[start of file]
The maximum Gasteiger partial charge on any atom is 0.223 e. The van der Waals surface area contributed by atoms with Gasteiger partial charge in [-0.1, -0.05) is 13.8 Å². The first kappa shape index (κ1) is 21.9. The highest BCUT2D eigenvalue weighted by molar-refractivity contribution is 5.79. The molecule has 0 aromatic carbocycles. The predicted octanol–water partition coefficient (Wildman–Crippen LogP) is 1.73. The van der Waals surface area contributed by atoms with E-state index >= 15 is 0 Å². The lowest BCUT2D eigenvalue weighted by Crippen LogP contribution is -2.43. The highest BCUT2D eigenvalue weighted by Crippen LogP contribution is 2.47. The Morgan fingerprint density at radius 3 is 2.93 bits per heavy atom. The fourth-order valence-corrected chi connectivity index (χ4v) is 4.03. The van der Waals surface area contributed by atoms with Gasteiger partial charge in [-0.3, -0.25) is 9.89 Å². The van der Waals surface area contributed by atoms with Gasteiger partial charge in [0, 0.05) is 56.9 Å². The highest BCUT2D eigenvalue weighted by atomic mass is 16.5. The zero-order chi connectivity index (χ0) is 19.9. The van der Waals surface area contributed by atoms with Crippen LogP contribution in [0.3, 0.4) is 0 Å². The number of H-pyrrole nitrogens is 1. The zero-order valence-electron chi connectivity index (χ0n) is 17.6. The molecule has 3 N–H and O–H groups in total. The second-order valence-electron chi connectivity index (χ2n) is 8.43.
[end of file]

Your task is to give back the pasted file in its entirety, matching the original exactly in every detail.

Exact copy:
The maximum Gasteiger partial charge on any atom is 0.223 e. The van der Waals surface area contributed by atoms with Gasteiger partial charge in [-0.1, -0.05) is 13.8 Å². The first kappa shape index (κ1) is 21.9. The highest BCUT2D eigenvalue weighted by molar-refractivity contribution is 5.79. The molecule has 0 aromatic carbocycles. The predicted octanol–water partition coefficient (Wildman–Crippen LogP) is 1.73. The van der Waals surface area contributed by atoms with E-state index >= 15 is 0 Å². The lowest BCUT2D eigenvalue weighted by Crippen LogP contribution is -2.43. The highest BCUT2D eigenvalue weighted by Crippen LogP contribution is 2.47. The Morgan fingerprint density at radius 3 is 2.93 bits per heavy atom. The fourth-order valence-corrected chi connectivity index (χ4v) is 4.03. The van der Waals surface area contributed by atoms with Gasteiger partial charge in [-0.3, -0.25) is 9.89 Å². The van der Waals surface area contributed by atoms with Gasteiger partial charge in [0, 0.05) is 56.9 Å². The highest BCUT2D eigenvalue weighted by atomic mass is 16.5. The zero-order chi connectivity index (χ0) is 19.9. The van der Waals surface area contributed by atoms with Crippen LogP contribution in [0.3, 0.4) is 0 Å². The number of H-pyrrole nitrogens is 1. The zero-order valence-electron chi connectivity index (χ0n) is 17.6. The molecule has 3 N–H and O–H groups in total. The second-order valence-electron chi connectivity index (χ2n) is 8.43.